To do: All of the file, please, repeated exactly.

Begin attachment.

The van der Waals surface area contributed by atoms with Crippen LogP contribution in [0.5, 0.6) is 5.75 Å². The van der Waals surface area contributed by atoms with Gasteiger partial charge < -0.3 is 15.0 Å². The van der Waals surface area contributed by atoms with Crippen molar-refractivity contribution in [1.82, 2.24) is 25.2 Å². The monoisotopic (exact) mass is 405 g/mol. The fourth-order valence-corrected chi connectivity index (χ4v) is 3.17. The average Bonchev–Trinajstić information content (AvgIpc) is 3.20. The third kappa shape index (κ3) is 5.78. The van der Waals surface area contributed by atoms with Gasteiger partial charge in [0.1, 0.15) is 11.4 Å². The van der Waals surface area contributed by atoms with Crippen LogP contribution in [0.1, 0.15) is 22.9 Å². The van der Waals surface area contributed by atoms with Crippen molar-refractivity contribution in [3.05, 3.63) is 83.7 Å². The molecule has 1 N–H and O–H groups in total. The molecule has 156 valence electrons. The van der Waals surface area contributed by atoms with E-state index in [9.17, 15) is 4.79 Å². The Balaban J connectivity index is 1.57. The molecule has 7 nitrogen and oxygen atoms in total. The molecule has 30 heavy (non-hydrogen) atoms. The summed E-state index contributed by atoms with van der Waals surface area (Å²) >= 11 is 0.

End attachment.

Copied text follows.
The van der Waals surface area contributed by atoms with Crippen LogP contribution in [0.5, 0.6) is 5.75 Å². The van der Waals surface area contributed by atoms with Gasteiger partial charge < -0.3 is 15.0 Å². The van der Waals surface area contributed by atoms with Crippen molar-refractivity contribution in [1.82, 2.24) is 25.2 Å². The monoisotopic (exact) mass is 405 g/mol. The fourth-order valence-corrected chi connectivity index (χ4v) is 3.17. The average Bonchev–Trinajstić information content (AvgIpc) is 3.20. The third kappa shape index (κ3) is 5.78. The van der Waals surface area contributed by atoms with Gasteiger partial charge in [0.1, 0.15) is 11.4 Å². The van der Waals surface area contributed by atoms with Crippen LogP contribution in [0.1, 0.15) is 22.9 Å². The van der Waals surface area contributed by atoms with Crippen molar-refractivity contribution in [3.05, 3.63) is 83.7 Å². The molecule has 1 N–H and O–H groups in total. The molecule has 156 valence electrons. The van der Waals surface area contributed by atoms with E-state index in [9.17, 15) is 4.79 Å². The Balaban J connectivity index is 1.57. The molecule has 7 nitrogen and oxygen atoms in total. The molecule has 30 heavy (non-hydrogen) atoms. The summed E-state index contributed by atoms with van der Waals surface area (Å²) >= 11 is 0.